Table I.

Potential miRNA-mRNA interactions in LLC-BMDCs.

Table I.

Potential miRNA-mRNA interactions in LLC-BMDCs.

Gene symbolAssociated miRNAGenelog2 ratio (LLC/Ctrl)Expression
BMPR1A mmu-miR-135a-5pBone morphogenetic protein receptor, type 1A2.80Up
LRRC75Bmmu-miR-150-5pLeucine rich repeat containing 75B5.41Up
FAM217B mmu-miR-195a-5pFamily with sequence similarity 217, member B2.93Up
AXL mmu-miR-1249-5pAXL receptor tyrosine kinase−2.89Down
PHYHIP mmu-miR-1249-5pPhytanoyl-CoA hydroxylase interacting protein−1.73Down
FOSB mmu-miR-1249-5pFosB proto-oncogene, AP-1 transcription factor subunit−1.75Down
CACNA1E mmu-miR-1249-5pCalcium channel, voltage-dependent, R type, α1E subunit−1.92Down
MPP2 mmu-miR-1249-5pMembrane protein, palmitoylated 2 (MAGUK p55 subfamily member 2)−1.79Down
ZBTB4 mmu-miR-1249-5pZinc finger and BTB domain containing 4−2.02Down
ADAM11 mmu-miR-1249-5pA disintegrin and metallopeptidase domain 11−1.69Down
OTUB2 mmu-miR-3085-3pOTU domain, ubiquitin aldehyde binding 2−1.87Down
NR1D2 mmu-miR-148a-5pNuclear receptor subfamily 1, group D, member 2−1.93Down
LYNX1 mmu-miR-1249-5pLy6/neurotoxin 1−2.04Down
Fhl1 mmu-miR-1249-5pFour and a half LIM domains 1−2.91Down
Cd4 mmu-miR-1249-5pCD4 antigen−2.09Down
EHD3 mmu-miR-1249-5pEH-domain containing 3−1.68Down
DNASE1L3 mmu-miR-1249-5pDeoxyribonuclease 1-like 3−3.31Down
SDC3 mmu-miR-1249-5pSyndecan 3−2.92Down
NFATC2 mmu-miR-1249-5pNuclear factor of activated T cells 2−1.33Down
TNIK mmu-miR-1198-3pTRAF2 and NCK interacting kinase−1.71Down
PDE4B mmu-miR-1249-5pPhosphodiesterase 4B−1.55Down
BCL7A mmu-miR-1249-5pBAF chromatin remodeling complex subunit BCL7A−1.50Dpwn
DUSP16 mmu-miR-1249-5pDual specificity phosphatase 16−1.64Down
SORBS2mmu-miR-21a-3pSorbin and SH3 domain containing 2−4.21Down
THY1 mmu-miR-1249-5pThy-1 cell surface antigen−1.48Down
CAPN5 mmu-miR-1249-5pCalpain 5−1.53Down
TRIM58 mmu-miR-1249-5pTripartite motif-containing 58−1.95Down
CAMK1D mmu-miR-1249-5p Calcium/calmodulin-dependent protein kinase ID−1.15Down
FHDC1 mmu-miR-193b-3pFH2 domain containing 1−2.42Down
SBK1 mmu-miR-1249-5pSH3-binding kinase 1−2.25Down
DUSP18 mmu-miR-1249-5pDual specificity phosphatase 18−1.65Down
2900026A02RIK mmu-miR-1249-5pRIKEN cDNA 2900026A02 gene−1.90Down
MAPK11 mmu-miR-1249-5pMitogen-activated protein kinase 11−2.78Down
SH3PXD2A mmu-miR-1249-5pSH3 and PX domains 2A−2.08Down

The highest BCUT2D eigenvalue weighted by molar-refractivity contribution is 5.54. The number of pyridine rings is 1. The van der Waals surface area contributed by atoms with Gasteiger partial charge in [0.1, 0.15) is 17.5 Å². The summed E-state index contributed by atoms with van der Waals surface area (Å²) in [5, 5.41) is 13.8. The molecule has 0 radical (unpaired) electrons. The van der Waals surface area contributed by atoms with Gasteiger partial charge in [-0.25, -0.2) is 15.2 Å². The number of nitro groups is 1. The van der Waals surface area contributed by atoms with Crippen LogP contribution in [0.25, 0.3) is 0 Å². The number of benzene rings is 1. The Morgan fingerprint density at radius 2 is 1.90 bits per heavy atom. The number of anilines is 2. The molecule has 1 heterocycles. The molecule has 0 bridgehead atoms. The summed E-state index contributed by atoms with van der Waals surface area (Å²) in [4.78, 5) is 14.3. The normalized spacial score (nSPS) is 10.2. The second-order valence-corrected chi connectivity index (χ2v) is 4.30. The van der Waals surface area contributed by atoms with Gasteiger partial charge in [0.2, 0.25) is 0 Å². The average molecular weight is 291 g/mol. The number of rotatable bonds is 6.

CECR2 mmu-miR-1249-5pCat eye syndrome chromosome region, candidate 2−2.43Down
SOX4mmu-miR-129-5pSRY-box 4−1.36Down
ACSF2 mmu-miR-1249-5pAcyl-CoA synthetase family member 2−1.39Down

[i] miRNA, microRNA.

KEGG analysis of DEGs in LLC-BMDCs

The three upregulated and 34 downregulated genes in the ‘genes’ and ‘targets’ diagram (Fig. 3) were mapped to KEGG pathways. The results identified eight potential pathways that may involve the LLC-BMDCs, including the ‘T-cell receptor signaling pathway’, ‘osteoclast differentiation’, ‘MAPK signaling pathway’ ‘VEGF signaling pathway’, ‘leukocyte transendothelial migration’, ‘signaling pathways regulating pluripotency of stem cells’, ‘oxytocin signaling pathway’ and ‘cell adhesion molecules (CAMs)’ (Table II).

Table II.

KEGG analysis of differentially expressed genes predicted by miRmap in LLC-BMDCs.

Table II.

KEGG analysis of differentially expressed genes predicted by miRmap in LLC-BMDCs.

KEGG pathwayCountP-valueUpregulated genesDownregulated genesFold enrichment
T-cell receptor signaling pathway30.01 Cd4, Mapk11, Nfatc218.56
Osteoclast differentiation30.01 Fosb, Mapk11, Nfatc215.32
MAPK signaling pathway30.05 Dusp16, Mapk11, Cacna1e   7.63
VEGF signaling pathway20.08 Mapk11, Nfatc221.44
Leukocyte transendothelial migration20.16 Mapk11, Thy110.63
Signaling pathways regulating pluripotency of stem cells20.18BMPR1AMapk11   9.32
Oxytocin signaling pathway20.20 Camk1d, Nfatc2   8.14
Cell adhesion molecules (CAMs)20.21 Cd4, Sdc3   7.94
Analysis of DEGs in LLC-BMDCs versus normal-BMDCs